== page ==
Media bias influences election

NBC, TV, Studios

MSNBC and FOX News are two of the biggest broadcasters in the US but, unlike Britain’s unbiased media, both have their own political agenda. Photo credit: www.dreamstime.com

By Tom Beasley

The media industry in America has long been known for its ideological bias when reporting stories compared to Britain, where broadcast journalists are mandated by law, to report impartially.

Historically in America, FOX News was considered to be the sole network that wore its right-leaning ideology on its metaphorical broadcast sleeve, so to speak, while the other major networks, always claimed to be impartial. In recent years, however, it seems that perhaps Fox is not the only American news network to exhibit bias, with MSNBC accused of adopting a strong left-wing position.

“Most people tend to think that MSNBC and Fox are polar opposites on the political spectrum,” said Marry Pivazian, a student studying Advertising at Boston University. “MSNBC just happens to go unnoticed because of how strong and prominently right-winged Fox is”.

Back during the presidential election of 2000, when Bush and Gore went head-to-head in Florida, it was Fox who first called the election for George W. Bush. During the 2004 election, FOX spent a large amount of time smearing John Kerry on the basis of his supposed tendency to flip-flop. They also repeatedly questioned his nationality because his mother was born in France to American parents.

FOX is often guilty of an obvious right-leaning ideology, with its pundits often shouting down liberal interviewees and ideas. In 2003, FOX broadcaster Bill O’Reilly interviewed Jeremy M Glick, the son of a man who was killed in the 9/11 terrorist attacks. O’Reilly expressed surprise that Glick had adopted strong anti-war views despite his father’s death and repeatedly told him to “shut up”, before motioning to producers and asking them to “cut his mic”. Other liberal viewpoints presented across the network are often treated in exactly this way.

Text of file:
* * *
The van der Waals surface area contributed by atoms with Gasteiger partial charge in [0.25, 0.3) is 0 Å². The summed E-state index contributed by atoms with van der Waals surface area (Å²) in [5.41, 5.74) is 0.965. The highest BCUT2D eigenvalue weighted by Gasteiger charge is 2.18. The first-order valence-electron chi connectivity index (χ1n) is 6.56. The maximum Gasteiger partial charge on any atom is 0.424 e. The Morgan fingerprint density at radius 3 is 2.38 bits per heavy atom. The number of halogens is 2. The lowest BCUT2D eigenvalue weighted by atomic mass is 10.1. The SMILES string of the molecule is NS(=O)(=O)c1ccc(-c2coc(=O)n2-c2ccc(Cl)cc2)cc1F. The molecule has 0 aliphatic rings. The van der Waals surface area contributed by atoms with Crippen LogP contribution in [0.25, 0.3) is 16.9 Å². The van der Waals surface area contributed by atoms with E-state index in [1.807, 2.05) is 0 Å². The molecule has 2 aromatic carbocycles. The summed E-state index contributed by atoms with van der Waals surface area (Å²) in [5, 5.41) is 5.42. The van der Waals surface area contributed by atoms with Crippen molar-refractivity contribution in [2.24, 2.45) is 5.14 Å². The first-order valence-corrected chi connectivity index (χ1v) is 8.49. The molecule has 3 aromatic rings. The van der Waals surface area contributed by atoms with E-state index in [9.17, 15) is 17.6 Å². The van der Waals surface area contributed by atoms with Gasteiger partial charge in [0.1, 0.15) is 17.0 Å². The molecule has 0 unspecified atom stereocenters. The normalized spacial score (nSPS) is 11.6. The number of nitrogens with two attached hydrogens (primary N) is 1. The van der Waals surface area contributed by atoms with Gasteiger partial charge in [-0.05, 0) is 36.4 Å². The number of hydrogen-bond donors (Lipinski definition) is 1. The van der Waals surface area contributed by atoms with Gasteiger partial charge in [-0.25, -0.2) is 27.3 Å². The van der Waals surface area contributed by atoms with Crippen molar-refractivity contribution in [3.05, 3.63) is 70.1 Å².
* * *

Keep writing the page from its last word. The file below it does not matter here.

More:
“The difference we’ve got between the US and the UK is that the US doesn’t have any TV service like the BBC, which is duty-bound to be impartial” said James Halfpenny, a politics student at the University of Liverpool. “They have PBS but this is made up of a network of small broadcasters rather than one big one. You’ll watch what is essentially the same news with different degrees of spin depending on its political agenda.”

It seems that the US media is essentially a vehicle for political spin and campaigning, especially around election time as networks across the political spectrum try their best to make their candidates look as good as possible.

A characteristic of the 2012 presidential election seems to be that the right-wing media are deciding to attack accusations of bias with allegations of their own. Fox News chose to respond aggressively to MSNBC star Chris Matthews’ criticism of Mitt Romney in the second televised presidential debate, defending the Republican with the Constitution and deriding the “liberal media” for rallying against Mitt Romney.

Romney’s running mate Paul Ryan has spoken out on FOX News against supposed anti-Romney bias throughout the mainstream media, but he neglected to comment on any specific instances of this bias on the basis that he was disinclined to go “tit for tat”.

This is markedly different from previous presidential elections where the main criticism for bias has been aimed at FOX and other institutions on the political right, but now MSNBC and the liberal media are on the defensive. With the Messianic portrayal of Barack Obama perpetuated by media throughout the world, it is perhaps natural for the Republican Party to decide that attack is the best form of defence.